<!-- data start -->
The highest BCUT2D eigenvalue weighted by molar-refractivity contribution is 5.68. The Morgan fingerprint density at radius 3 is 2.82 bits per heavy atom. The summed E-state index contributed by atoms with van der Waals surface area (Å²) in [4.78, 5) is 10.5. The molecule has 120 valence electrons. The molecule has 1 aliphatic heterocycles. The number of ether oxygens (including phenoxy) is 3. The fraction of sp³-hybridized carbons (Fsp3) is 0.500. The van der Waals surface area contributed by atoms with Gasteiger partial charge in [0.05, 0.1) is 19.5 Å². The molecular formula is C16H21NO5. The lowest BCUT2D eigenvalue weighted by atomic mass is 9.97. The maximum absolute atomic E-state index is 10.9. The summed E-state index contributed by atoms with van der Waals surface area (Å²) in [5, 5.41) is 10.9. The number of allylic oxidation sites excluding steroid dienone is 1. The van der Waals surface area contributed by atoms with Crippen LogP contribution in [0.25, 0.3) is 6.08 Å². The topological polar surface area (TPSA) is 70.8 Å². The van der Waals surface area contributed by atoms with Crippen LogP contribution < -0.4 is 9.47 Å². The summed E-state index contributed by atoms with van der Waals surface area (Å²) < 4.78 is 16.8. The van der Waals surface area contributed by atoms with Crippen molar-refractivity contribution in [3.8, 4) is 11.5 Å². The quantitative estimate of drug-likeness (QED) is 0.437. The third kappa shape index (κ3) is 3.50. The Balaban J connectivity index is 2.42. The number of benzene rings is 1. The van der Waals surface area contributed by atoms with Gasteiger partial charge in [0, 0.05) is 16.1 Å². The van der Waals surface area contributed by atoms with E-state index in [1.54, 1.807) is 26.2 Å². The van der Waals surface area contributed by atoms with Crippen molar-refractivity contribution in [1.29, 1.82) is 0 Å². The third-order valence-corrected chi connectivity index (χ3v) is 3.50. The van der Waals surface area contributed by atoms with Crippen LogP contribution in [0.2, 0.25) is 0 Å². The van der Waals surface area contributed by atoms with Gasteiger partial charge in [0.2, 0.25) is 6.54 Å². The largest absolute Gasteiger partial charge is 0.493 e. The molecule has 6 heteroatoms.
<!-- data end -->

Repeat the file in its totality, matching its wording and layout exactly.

The highest BCUT2D eigenvalue weighted by molar-refractivity contribution is 5.68. The Morgan fingerprint density at radius 3 is 2.82 bits per heavy atom. The summed E-state index contributed by atoms with van der Waals surface area (Å²) in [4.78, 5) is 10.5. The molecule has 120 valence electrons. The molecule has 1 aliphatic heterocycles. The number of ether oxygens (including phenoxy) is 3. The fraction of sp³-hybridized carbons (Fsp3) is 0.500. The van der Waals surface area contributed by atoms with Gasteiger partial charge in [0.05, 0.1) is 19.5 Å². The molecular formula is C16H21NO5. The lowest BCUT2D eigenvalue weighted by atomic mass is 9.97. The maximum absolute atomic E-state index is 10.9. The summed E-state index contributed by atoms with van der Waals surface area (Å²) in [5, 5.41) is 10.9. The number of allylic oxidation sites excluding steroid dienone is 1. The van der Waals surface area contributed by atoms with Crippen LogP contribution in [0.25, 0.3) is 6.08 Å². The topological polar surface area (TPSA) is 70.8 Å². The van der Waals surface area contributed by atoms with Crippen LogP contribution < -0.4 is 9.47 Å². The summed E-state index contributed by atoms with van der Waals surface area (Å²) < 4.78 is 16.8. The van der Waals surface area contributed by atoms with Crippen molar-refractivity contribution in [3.8, 4) is 11.5 Å². The quantitative estimate of drug-likeness (QED) is 0.437. The third kappa shape index (κ3) is 3.50. The Balaban J connectivity index is 2.42. The number of benzene rings is 1. The van der Waals surface area contributed by atoms with Gasteiger partial charge in [0, 0.05) is 16.1 Å². The van der Waals surface area contributed by atoms with E-state index in [1.54, 1.807) is 26.2 Å². The van der Waals surface area contributed by atoms with Crippen molar-refractivity contribution in [1.29, 1.82) is 0 Å². The third-order valence-corrected chi connectivity index (χ3v) is 3.50. The van der Waals surface area contributed by atoms with Crippen LogP contribution in [0.2, 0.25) is 0 Å². The van der Waals surface area contributed by atoms with Gasteiger partial charge in [0.2, 0.25) is 6.54 Å². The largest absolute Gasteiger partial charge is 0.493 e. The molecule has 6 heteroatoms.